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Matt Wieder
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I think we'll see a continued decline of most cards from the 1950s+ as in addition to fans of baseball history (who should always exist), those cards are currently collected by those who saw those players play in their youth. As that generation dies out, that demand will go with them and we'll be left with just the folks who collect across all eras. The pre-war market for the most part shouldn't suffer any such drop-off as there's no reason 20 years from now people will be less interested in Ty Cobb or Christy Mathewson then they are today. That's not to say it's a guarantee, but I see a strong reason to expect a fall in the 1950s stuff and no such reason for the earlier stuff; if anything, as people from the baseball card boom of the late 80s and 90s become wealthier, there should be a rise in the pre-war market as more will be able to get in.
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Old 01-13-2010, 05:52 PM
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Johnny S
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Detroit fans and set builders will care about Al Kaline, and HOF collectors. Post war has taken a pretty big hit in price over the last few years and could continue to slide but will always have spikes. When Nolan Ryan and other greats pass away they will have an immediate spike in price and then slowly come back down. Look at what happened when Ted Williams died, his cards shot way up and now they have dropped way way down in price, but over the past year his rookie is increasing in value. There will always be a buyer for whatever cards you may have, just maybe not for the price you were hoping for. I don't see prewar dropping in price anytime soon, if anything will keep rising as more and more collectors 25 and older get into it and have the income to support it. In a day and age of hundreds of channels to surf, the internet, and laptop cellphones, holding a piece of America's Pastime history is very peacful and entertaining in these fast times we live in.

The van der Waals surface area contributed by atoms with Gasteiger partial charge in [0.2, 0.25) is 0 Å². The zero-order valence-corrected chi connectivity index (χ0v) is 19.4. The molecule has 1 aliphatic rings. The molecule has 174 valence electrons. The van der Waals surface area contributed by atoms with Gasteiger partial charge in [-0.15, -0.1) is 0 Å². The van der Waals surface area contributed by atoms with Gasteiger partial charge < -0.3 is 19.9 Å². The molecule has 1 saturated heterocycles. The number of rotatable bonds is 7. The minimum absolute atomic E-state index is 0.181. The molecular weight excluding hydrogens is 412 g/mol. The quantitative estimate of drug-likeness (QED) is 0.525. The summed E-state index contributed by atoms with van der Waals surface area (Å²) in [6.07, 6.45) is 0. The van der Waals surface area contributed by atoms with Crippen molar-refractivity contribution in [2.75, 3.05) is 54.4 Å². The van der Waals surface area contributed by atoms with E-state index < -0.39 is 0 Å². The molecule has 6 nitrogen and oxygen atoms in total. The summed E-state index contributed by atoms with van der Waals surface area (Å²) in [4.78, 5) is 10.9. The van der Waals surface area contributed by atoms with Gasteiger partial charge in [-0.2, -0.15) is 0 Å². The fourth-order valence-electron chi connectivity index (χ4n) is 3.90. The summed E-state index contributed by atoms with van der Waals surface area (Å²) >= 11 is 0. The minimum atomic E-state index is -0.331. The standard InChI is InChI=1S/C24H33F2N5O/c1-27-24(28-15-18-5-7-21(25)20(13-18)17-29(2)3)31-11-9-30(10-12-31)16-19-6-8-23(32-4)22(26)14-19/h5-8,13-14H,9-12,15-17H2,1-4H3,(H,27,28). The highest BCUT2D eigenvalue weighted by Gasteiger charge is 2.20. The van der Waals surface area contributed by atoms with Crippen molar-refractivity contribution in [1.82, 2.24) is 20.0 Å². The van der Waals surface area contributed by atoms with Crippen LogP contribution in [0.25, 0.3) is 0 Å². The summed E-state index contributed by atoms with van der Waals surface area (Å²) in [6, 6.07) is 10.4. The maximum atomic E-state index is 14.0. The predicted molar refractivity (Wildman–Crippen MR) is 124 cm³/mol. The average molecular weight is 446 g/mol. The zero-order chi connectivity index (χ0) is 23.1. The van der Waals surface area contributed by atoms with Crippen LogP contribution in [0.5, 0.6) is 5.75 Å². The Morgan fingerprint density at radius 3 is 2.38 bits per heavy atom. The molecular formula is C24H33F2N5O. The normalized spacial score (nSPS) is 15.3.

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Old 01-13-2010, 06:03 PM
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Kawika Kawika is offline
David McDonald
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"...holding a piece of America's Pastime history is very peaceful and entertaining in these fast times we live in."
Couldn't say it better.
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Old 01-13-2010, 06:05 PM
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T206Collector T206Collector is offline
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Default Who will be the buyer of our vintage cards in 20 years?

Me.